Remember that fateful day when Ronald Reagan stood in West Berlin and said “Mr Gorbachev, tear down this wall”?

Hate begets hate.  Fear begets fear.  If you want to listen to someone say something useful I suggest you listen to the Dalai Lama.  We need to build bridges instead of walls.  We need to open doors instead of locking them and barring them.  We solve no problems or differences if we refuse to communicate.

Peace begins with mutual respect.  A taco truck on the corner is a good thing.  A falafel truck on the other corner is even better.  Instead of shutting down taco trucks in Texas wouldn’t it be better to open American diners in Aleppo?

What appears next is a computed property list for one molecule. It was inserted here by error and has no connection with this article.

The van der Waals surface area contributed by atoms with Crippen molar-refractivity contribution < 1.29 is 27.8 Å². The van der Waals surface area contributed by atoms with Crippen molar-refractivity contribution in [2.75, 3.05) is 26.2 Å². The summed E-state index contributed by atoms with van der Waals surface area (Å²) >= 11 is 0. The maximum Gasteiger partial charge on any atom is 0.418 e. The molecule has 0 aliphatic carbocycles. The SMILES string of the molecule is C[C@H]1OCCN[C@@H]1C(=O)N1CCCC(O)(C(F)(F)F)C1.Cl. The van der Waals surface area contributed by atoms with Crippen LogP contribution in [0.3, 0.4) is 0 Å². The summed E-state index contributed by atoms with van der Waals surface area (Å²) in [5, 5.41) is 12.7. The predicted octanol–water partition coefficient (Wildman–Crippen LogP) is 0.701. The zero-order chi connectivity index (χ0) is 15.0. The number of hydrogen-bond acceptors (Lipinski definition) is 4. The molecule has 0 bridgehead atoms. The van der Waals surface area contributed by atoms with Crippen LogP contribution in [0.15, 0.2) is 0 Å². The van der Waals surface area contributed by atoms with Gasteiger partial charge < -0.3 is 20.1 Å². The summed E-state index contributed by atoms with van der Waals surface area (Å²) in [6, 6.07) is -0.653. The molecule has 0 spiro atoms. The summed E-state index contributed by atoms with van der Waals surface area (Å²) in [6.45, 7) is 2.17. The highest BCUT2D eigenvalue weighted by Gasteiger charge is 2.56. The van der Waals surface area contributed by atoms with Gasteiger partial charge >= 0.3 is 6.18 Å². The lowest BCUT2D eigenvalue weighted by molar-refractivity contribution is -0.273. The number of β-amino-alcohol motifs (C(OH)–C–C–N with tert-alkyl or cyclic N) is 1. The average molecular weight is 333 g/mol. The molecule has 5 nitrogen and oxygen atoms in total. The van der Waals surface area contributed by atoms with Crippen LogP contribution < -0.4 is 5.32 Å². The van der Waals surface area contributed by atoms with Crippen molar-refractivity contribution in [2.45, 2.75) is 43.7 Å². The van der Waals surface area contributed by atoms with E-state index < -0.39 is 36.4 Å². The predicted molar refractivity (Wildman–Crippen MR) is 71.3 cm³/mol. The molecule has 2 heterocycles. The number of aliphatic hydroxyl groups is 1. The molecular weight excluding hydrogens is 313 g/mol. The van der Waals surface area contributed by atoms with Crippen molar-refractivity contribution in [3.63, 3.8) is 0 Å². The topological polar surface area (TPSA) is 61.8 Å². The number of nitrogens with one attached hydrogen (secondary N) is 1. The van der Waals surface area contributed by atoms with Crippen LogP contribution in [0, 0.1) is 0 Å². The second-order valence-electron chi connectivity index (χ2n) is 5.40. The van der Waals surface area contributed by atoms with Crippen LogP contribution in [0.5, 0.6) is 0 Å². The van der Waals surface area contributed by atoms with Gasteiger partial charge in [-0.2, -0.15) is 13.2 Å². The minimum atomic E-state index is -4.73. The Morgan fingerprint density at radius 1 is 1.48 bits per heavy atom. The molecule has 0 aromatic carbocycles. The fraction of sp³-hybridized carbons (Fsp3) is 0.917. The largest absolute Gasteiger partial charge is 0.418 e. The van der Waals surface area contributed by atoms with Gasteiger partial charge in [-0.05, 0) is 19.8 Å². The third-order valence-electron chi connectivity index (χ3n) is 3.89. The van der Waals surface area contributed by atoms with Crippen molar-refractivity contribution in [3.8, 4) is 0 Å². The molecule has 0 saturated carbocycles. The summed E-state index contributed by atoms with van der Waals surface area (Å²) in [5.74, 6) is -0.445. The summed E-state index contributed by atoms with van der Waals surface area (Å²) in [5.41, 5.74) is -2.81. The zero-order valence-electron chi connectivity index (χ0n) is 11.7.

Besides, Trump seems to hate America.  He keeps saying it is not great.  When exactly was it “better”?  What year would Donald Trump like to go back to?  Does he want to re-open the committee on un-American activities?  Does he want to re-introduce the Jim Crow laws?  Maybe he wants all women to return to the home and become good little housewives?

It just seems to me that Donald Trump is one of those people who cannot remember the past.



Gusto: by Brendan Kennelly
The Catholic bombed the Protestant’s home

The Protestant bombed the Catholic’s home

The Protestant castrated the Catholic

The Catholic castrated the Protestant

The Protestant set fire to the Catholic Recreation Centre

The Catholic set fire to the Protestant Recreation Centre

The Catholic cut the tail of the Protestant dog

The Protestant cut the tail of the Catholic dog

The Protestant hanged the Catholic

The Catholic hanged the Protestant

As they dangled like dolls from the freshly-painted

Protestant and Catholic gibbets

They held hands in mid-air and sang

With spiritual gusto, ‘Onward, Christian Soldiers!’